Eyes Wide Open Mentoring is proud to participate in WPGC's (95.5 FM) 18th Annual For Sisters Only women's empowerment event on Saturday, November 4th at the Walter E. Washington Convention Center. We will be seeking volunteers as thousands from the D.C. community gather for a day of musical performances, information-sharing, educational opportunities, health and wellness seminars, and building community. WPGC's star DJ, Poet Taylor, will be on site at our booth so come by and say hello!
For ticket information, go to https://www.eventbrite.com/e/wpgc-955-presents-the-18th-annual-for-sisters-only-tickets-38107343089
Eyes Wide Open Mentoring is proud to salute our founding Board member and D.C. Ed Fund Service Award recipient Ann Brogioli. To show her commitment to Eyes Wide Open Mentoring, Ann donated 10% of her cash award to us last evening. Thanks to the wonderful people at the DC Public Education Fund for making this evening possible and showcasing so many local heroes.
Want to learn more about EWOM?
Listen to this podcast featuring one of the EWOM co-founders, Ashleigh Diserio.
We have been fortunate these past many months to occupy shared office space in the heart of Historic Anacostia. We are at a point where we really need private office space to plan for the organization's growth, vet volunteers, and confidentially discuss issues affecting the youth we serve. As you know, ours is a start-up organization with an extraordinarily lean budget, but very real financial needs. If you know of free or reduced-price private office space that will be available in 2017, please notify firstname.lastname@example.org.
In a recent interview, Eyes Wide Open mentor Mychele Lynn generously shared why she chose to become a volunteer with us.
"What motivated me to become a mentor with EWOM was that it is an organization which helps children who don't have permanent homes. This touched me on personal level. I spent the first four years of my life in the New York foster care system. Then my foster care parents adopted me. We moved around a lot because we were a military family. However, when my dad retired in 1986, it was hard for him to provide adequate housing for us. As a result, we became homeless. We moved in with my grandmother. I was starting the sixth grade but I still felt very sad and alone in the world. One thing I missed was spending time outside.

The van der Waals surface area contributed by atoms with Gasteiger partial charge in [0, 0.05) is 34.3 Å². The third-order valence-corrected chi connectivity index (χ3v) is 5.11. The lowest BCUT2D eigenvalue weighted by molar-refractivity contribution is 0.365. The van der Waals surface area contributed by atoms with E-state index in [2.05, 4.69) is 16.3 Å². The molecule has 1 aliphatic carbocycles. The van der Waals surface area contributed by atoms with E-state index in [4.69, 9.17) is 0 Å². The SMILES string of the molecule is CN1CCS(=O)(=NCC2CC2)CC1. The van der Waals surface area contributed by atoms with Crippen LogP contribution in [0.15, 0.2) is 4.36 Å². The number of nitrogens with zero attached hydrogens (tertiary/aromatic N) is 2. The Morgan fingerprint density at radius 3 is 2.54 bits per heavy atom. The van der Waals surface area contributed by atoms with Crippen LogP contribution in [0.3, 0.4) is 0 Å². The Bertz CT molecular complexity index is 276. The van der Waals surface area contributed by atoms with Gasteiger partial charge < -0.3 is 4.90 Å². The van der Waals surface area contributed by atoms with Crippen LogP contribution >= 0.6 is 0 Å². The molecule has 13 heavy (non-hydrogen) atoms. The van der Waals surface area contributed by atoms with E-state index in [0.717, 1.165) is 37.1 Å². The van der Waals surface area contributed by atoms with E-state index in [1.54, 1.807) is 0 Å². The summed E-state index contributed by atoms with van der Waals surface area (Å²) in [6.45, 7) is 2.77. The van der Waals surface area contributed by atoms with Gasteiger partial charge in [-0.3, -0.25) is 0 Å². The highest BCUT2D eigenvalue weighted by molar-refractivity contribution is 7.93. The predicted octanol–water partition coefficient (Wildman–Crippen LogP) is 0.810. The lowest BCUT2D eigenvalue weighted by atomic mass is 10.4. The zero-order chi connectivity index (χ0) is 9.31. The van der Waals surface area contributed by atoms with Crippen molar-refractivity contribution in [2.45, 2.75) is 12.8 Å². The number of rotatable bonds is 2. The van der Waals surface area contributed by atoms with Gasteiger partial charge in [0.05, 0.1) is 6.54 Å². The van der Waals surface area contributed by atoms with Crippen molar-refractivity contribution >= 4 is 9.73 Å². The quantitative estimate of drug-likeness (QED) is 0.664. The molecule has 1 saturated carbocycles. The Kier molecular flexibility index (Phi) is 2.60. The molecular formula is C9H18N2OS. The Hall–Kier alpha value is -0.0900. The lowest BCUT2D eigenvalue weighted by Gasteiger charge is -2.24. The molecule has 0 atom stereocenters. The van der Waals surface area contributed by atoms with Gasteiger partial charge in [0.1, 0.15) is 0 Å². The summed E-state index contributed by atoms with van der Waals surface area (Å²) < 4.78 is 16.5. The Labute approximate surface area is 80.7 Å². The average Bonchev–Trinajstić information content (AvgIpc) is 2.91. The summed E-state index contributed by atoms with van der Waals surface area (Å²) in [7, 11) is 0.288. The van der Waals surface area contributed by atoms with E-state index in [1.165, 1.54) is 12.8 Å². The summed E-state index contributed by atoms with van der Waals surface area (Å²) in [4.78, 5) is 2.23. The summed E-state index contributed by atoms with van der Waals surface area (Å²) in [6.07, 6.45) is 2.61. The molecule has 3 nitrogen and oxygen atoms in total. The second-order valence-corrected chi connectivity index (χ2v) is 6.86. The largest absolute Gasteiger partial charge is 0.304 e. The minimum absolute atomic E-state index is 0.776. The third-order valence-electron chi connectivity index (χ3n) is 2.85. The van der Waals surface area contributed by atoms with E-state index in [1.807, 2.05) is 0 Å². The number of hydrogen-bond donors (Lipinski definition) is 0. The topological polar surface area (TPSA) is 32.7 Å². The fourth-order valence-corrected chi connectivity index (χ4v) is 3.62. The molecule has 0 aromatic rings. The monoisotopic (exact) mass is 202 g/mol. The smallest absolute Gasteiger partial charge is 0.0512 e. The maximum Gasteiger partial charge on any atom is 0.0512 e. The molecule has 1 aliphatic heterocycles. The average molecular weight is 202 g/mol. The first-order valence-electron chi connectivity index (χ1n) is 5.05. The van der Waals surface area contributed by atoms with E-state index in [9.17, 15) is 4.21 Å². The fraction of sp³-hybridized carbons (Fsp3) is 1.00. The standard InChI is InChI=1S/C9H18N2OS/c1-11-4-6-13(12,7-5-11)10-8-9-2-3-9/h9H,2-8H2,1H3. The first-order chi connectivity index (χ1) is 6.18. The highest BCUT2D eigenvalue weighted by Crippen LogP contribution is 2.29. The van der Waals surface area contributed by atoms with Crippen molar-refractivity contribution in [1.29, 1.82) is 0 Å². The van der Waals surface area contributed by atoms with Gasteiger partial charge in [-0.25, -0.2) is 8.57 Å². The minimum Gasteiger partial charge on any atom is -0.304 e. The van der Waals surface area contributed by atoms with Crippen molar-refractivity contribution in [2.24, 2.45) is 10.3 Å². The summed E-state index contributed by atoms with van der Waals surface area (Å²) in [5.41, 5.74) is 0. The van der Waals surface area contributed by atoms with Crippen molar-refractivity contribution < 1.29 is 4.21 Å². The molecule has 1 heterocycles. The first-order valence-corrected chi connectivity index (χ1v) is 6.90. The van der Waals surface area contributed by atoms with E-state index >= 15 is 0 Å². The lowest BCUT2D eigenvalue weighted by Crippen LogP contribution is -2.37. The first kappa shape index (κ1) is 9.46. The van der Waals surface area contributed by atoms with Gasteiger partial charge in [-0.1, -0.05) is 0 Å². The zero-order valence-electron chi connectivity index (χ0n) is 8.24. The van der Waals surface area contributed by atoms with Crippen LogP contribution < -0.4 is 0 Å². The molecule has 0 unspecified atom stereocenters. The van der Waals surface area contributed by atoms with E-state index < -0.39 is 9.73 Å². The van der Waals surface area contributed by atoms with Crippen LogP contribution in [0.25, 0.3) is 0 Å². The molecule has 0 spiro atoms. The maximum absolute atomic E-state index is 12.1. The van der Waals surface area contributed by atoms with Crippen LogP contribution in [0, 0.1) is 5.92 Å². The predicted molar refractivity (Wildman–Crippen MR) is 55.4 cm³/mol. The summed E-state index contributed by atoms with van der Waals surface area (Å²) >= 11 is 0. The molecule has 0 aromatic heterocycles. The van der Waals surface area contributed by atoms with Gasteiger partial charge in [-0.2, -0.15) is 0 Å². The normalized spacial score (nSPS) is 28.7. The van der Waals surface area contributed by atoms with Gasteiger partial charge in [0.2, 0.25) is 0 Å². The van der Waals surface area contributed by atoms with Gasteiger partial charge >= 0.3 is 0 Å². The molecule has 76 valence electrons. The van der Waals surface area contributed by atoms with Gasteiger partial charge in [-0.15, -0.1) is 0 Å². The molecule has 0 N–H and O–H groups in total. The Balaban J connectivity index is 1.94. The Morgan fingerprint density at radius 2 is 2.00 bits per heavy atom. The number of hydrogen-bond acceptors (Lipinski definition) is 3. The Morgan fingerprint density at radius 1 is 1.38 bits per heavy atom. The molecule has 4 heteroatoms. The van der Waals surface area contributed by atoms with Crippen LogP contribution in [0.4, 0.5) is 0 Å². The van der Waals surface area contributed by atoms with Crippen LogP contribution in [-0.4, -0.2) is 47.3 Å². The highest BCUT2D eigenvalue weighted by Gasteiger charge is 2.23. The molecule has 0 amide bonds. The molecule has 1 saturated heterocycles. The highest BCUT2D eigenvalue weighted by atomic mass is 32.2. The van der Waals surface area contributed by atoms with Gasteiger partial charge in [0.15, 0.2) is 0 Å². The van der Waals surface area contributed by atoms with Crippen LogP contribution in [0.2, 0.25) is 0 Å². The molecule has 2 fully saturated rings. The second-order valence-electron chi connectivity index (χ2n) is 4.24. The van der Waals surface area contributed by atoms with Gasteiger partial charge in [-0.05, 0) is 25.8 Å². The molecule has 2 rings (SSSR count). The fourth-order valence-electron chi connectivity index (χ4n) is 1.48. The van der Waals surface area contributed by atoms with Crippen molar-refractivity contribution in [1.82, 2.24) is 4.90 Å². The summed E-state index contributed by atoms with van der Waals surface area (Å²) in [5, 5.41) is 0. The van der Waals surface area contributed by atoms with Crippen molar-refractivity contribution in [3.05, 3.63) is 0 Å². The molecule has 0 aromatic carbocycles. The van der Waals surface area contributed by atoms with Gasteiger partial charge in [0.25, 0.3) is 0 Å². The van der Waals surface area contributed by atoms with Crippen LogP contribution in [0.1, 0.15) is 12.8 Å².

"One day I made an appointment to talk the school counselor. I told her about my home life. The next day she invited me to have lunch with her and let me invite my best friends. I was on top of the world. It made me feel so special. Spending time with her was like a little ray of light coming through the tiny windows of the basement where I slept. It also gave me hope and a little faith that things would get better. On this day I decided that I wanted to become a counselor. I wanted to bring that same ray of light and brighten other kids' lives -- particularly kids who were much younger than me. When I became a teenager, I decided I wanted to be a mentor and continue that path into my adult life."
That school counselor changed the trajectory of Mychele's life, giving her hope where previously she had felt alone and fearful. Mychele was born on October 30, 1979, in Brooklyn, New York. She spent the first part of her childhood in New York, then moved with her new family to Maryland. She has called Prince George's County, Maryland, "home" ever since. She is currently a student at University of Maryland's University College studying for a second bachelor's degree; this time in Psychology. "I decided to study Psychology as part of my continuing recovery from a diagnosis of PTSD. I wanted to learn how my experiences have affected me and why. Through studying psychology, I hope to understand and give more love to myself so that I can continue to give it to others. As a career I would like to continue mentoring youth through being a guidance counselor or a play therapist," she explains.
Mychele is giving back through this program, but long before we knew her, Mychele understood the power of mentoring when she intervened in the life of a first grader who was being ignored by her peers. "I decided that in my spare time I would talk to and spend some time with her. To make a long story short, I mentored her until she was 16 years old. At her high school graduation, there were three people there: her late maternal grandmother, her mother, and myself. It was one of the proudest moments in my life."